Rabat - Morocco’s Minister of Higher Education, Scientific Research, and Vocational Training, Lahcen Daoudi said that the majority of students majoring in humanities will have no future in the job market.
Rabat – Morocco’s Minister of Higher Education, Scientific Research, and Vocational Training, Lahcen Daoudi said that the majority of students majoring in humanities will have no future in the job market.
“There is no Future in the Job Market for the Majority of the Graduates from the Faculties of Law and Human Sciences,” Lahcen Daoudi said on Monday in Rabat.
The statement was made during a conference organized by the Embassy of Jordan in Rabat to Rabat to address the situation of universities in the Arab world.
The conference tackled different topics, including the number of students enrolled in universities, strategies used in teaching, as well as ways of motivating students in pursuing higher education.
During the conference, Daoudi said: “There is no future in the job market for the majority of students who graduate from the faculties of law and human sciences.”
Daoudi further elaborated on his claims by saying: “While some university students opt for disciplines that tally with the requirements of the labor market, most graduates from faculties of laws and faculties of letters are to face joblessness.”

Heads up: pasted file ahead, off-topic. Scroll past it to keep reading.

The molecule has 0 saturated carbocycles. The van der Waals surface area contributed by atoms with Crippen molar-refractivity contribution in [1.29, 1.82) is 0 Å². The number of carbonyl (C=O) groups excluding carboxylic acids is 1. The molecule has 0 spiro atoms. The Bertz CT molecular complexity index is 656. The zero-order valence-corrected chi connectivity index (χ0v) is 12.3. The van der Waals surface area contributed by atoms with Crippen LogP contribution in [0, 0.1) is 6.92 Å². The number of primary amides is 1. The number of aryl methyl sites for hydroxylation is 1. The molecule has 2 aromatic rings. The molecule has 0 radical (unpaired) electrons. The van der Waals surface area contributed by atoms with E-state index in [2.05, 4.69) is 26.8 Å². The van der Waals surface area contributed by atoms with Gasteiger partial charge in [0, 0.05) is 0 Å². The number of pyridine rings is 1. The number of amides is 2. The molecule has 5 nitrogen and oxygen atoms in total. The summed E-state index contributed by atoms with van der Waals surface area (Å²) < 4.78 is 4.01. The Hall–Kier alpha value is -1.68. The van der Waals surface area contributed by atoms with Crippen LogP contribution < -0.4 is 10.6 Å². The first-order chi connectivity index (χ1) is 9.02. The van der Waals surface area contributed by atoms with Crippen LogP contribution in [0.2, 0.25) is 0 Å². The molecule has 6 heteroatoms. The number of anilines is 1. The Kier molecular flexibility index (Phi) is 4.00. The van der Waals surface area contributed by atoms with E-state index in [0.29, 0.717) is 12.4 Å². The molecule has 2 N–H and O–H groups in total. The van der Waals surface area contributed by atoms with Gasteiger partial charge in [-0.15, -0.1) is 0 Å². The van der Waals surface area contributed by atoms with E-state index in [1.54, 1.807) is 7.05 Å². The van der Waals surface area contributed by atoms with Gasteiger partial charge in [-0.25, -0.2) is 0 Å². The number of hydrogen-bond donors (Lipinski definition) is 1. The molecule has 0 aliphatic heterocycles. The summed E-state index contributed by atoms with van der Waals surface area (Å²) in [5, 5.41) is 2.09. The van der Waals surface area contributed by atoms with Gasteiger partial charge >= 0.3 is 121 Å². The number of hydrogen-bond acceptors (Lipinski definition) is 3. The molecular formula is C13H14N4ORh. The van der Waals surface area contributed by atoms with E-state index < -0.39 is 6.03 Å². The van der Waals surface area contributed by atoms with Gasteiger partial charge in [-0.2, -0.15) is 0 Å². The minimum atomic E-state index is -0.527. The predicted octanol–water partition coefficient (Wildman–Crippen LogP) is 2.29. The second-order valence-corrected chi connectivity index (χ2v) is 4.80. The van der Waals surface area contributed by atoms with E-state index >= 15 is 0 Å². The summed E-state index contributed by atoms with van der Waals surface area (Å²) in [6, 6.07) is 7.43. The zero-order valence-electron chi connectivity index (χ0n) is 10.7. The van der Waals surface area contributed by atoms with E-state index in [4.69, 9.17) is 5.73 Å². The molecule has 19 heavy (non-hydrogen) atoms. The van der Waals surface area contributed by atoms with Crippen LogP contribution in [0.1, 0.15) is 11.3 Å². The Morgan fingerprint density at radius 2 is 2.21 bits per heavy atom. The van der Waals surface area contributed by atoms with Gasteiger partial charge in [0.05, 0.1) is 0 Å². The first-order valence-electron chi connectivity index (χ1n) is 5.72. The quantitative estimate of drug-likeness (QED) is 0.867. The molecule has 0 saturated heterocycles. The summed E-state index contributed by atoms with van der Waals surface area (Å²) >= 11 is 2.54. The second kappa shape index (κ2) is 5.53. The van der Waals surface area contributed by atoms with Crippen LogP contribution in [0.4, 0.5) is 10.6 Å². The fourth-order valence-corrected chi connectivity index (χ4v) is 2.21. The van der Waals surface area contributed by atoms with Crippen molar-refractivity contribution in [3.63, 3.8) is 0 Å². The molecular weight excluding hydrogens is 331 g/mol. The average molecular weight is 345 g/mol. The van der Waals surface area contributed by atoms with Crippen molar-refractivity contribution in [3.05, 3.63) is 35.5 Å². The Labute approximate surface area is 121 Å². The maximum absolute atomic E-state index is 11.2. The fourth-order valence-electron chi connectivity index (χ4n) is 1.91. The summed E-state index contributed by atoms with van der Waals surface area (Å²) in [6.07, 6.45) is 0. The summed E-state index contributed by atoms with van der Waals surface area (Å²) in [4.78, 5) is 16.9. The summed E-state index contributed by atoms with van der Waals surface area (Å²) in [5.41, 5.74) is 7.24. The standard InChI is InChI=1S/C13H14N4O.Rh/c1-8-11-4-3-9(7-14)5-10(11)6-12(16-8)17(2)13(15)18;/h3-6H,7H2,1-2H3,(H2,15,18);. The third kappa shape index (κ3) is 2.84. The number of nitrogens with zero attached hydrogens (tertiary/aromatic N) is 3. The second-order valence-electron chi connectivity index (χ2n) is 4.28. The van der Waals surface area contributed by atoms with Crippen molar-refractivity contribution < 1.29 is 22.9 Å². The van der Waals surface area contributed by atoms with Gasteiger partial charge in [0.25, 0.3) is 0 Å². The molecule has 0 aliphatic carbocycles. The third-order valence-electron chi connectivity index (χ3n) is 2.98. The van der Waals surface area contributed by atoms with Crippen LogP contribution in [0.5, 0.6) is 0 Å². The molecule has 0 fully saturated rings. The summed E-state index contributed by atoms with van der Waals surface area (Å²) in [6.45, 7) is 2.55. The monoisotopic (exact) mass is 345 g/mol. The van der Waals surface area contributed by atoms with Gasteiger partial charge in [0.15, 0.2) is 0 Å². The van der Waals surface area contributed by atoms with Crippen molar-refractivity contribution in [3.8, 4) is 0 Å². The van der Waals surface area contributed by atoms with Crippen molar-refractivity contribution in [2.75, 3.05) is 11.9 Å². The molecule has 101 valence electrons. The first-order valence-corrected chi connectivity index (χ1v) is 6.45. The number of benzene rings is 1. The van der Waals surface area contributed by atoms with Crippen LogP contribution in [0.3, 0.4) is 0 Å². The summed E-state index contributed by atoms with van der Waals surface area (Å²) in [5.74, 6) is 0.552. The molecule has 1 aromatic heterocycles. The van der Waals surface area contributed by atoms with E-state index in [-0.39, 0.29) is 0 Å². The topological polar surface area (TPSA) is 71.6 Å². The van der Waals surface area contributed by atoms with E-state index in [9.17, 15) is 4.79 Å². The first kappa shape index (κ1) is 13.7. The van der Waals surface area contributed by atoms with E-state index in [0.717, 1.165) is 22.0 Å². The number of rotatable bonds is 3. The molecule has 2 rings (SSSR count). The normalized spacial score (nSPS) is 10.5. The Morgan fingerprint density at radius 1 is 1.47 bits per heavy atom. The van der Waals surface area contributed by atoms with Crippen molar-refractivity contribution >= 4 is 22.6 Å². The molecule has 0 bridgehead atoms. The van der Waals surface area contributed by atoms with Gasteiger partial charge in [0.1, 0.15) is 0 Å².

“King Mohammed VI has recently received the graduates from the higher institutes and vocational training centers, [Office de la Formation Professionnelle et de la Promotion du Travail] OFPPT. However, he did not receive university students from the law or human science faculties,” He added insinuating that the King himself attaches no importance to graduates from the faculties of humanities.
Lahcen Daoudi’s statement is stirring an uproar among university students, especially those majoring in Law and Human Sciences, who took to social media to express their disappointment and rejection of the Minister’s statement.
The disgruntled university students believe that the minister’s statement only brings their hopes down, as it conveys a tacit message that they should not pursue their education in the fields of Humanities due to the alleged lack of job opportunities.